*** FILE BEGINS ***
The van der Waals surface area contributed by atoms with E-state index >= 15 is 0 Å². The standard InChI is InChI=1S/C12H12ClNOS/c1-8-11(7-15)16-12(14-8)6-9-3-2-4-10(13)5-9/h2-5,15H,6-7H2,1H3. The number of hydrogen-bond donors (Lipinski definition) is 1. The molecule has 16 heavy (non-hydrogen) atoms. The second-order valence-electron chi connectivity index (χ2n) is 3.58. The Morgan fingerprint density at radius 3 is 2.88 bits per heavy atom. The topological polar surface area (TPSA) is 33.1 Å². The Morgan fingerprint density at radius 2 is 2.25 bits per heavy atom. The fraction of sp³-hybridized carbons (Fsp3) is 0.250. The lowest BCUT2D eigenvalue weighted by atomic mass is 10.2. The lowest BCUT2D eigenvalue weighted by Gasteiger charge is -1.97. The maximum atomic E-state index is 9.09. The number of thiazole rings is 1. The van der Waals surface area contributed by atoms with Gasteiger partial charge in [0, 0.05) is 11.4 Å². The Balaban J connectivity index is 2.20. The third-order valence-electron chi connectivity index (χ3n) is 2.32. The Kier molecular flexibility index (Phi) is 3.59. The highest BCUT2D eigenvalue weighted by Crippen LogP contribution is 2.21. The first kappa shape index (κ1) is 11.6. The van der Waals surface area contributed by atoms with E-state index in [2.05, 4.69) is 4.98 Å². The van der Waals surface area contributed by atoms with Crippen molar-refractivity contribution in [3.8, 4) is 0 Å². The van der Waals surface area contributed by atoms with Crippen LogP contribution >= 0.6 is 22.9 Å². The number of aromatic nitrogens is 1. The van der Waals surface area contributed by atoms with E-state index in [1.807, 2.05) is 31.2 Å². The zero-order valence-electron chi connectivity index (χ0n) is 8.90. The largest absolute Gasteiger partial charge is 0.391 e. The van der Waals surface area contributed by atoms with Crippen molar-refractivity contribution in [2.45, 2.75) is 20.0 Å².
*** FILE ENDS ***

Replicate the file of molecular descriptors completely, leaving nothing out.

The van der Waals surface area contributed by atoms with E-state index >= 15 is 0 Å². The standard InChI is InChI=1S/C12H12ClNOS/c1-8-11(7-15)16-12(14-8)6-9-3-2-4-10(13)5-9/h2-5,15H,6-7H2,1H3. The number of hydrogen-bond donors (Lipinski definition) is 1. The molecule has 16 heavy (non-hydrogen) atoms. The second-order valence-electron chi connectivity index (χ2n) is 3.58. The Morgan fingerprint density at radius 3 is 2.88 bits per heavy atom. The topological polar surface area (TPSA) is 33.1 Å². The Morgan fingerprint density at radius 2 is 2.25 bits per heavy atom. The fraction of sp³-hybridized carbons (Fsp3) is 0.250. The lowest BCUT2D eigenvalue weighted by atomic mass is 10.2. The lowest BCUT2D eigenvalue weighted by Gasteiger charge is -1.97. The maximum atomic E-state index is 9.09. The number of thiazole rings is 1. The van der Waals surface area contributed by atoms with Gasteiger partial charge in [0, 0.05) is 11.4 Å². The Balaban J connectivity index is 2.20. The third-order valence-electron chi connectivity index (χ3n) is 2.32. The Kier molecular flexibility index (Phi) is 3.59. The highest BCUT2D eigenvalue weighted by Crippen LogP contribution is 2.21. The first kappa shape index (κ1) is 11.6. The van der Waals surface area contributed by atoms with E-state index in [2.05, 4.69) is 4.98 Å². The van der Waals surface area contributed by atoms with Crippen molar-refractivity contribution in [3.8, 4) is 0 Å². The van der Waals surface area contributed by atoms with Crippen LogP contribution >= 0.6 is 22.9 Å². The number of aromatic nitrogens is 1. The van der Waals surface area contributed by atoms with E-state index in [1.807, 2.05) is 31.2 Å². The zero-order valence-electron chi connectivity index (χ0n) is 8.90. The largest absolute Gasteiger partial charge is 0.391 e. The van der Waals surface area contributed by atoms with Crippen molar-refractivity contribution in [2.45, 2.75) is 20.0 Å².